Tory election victory set to spark new outsourcing wave
Outsourcing by the public sector is set to rise further following the election of a majority Conservative government, according to a trade body.
The claim comes from the National Outsourcing Association, which represents both suppliers and buyers of outsourced services in the private and public sectors.
Kerry Hallard, chief executive of the NOA said that outsourcing is expected to rise following a slowdown in the first part of this year due to “uncertainty surrounding the election and lack of faith in a potential Labour government”.
She said: “The NOA believes that this Conservative government will bring some welcome stability to the UK’s outsourcing industry.
“Service providers will now feel more secure – spending on public sector outsourcing almost doubled to £120bn under the coalition, and that’s a trend we expect to continue over the next five years.
“We expect to see a plethora of new outsourcing deals, both public and private, over the coming months now that the election is over and a secure government has been appointed.”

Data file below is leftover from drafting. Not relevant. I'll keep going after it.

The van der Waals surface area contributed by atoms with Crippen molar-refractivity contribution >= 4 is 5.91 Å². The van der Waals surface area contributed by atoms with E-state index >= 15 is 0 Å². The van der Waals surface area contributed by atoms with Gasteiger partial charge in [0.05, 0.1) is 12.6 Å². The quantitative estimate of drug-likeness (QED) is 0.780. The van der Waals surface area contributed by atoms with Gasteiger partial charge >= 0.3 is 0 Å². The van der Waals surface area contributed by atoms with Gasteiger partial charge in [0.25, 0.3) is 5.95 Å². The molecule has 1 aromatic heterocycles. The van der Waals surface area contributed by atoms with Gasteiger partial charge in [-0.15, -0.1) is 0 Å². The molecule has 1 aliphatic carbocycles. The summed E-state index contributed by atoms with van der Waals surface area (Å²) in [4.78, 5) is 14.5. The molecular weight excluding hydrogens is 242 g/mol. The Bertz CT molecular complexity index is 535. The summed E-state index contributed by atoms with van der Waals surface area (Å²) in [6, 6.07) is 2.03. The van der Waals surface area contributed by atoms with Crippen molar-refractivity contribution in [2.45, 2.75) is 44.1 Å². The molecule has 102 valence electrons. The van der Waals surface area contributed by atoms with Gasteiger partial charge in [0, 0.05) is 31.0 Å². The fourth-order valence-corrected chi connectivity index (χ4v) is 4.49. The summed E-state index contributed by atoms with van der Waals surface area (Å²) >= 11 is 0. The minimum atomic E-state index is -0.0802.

She also called on the government to fulfil its manifesto pledge to allocate a third of central government procurement to small and medium enterprises.
“The coalition ‘supposedly’ met its 25 per cent target last term, and raising it to 33 per cent would provide a great and much-needed boost for the UK’s smaller service providers,” she said.
The Conservative government must also improve its track record on transparency over public-private contracts, she said.
“Implementing new policies, such as encouraging corporate accreditation for organisations involved in outsourcing, would be a great place to start,” she added.
Shares in large outsourcing companies have jumped since the election with the price of Capita shares up by 10%, and Serco’s up 6%
Government's new Innovation Strategy set out ambitious proposals to update processes, eliminate ageing kit, and embrace emerging technologies. PublicTechnology caught up with...
Technology projects awaiting news of future long-term funding will need to wait until 2020
Nine in 10 deals worth £5m or more are awarded to firms that fail to meet incoming supply-chain regulations, according to Tussell
Whitehall’s outlay on consultants and temporary workers rose by £267m in FY19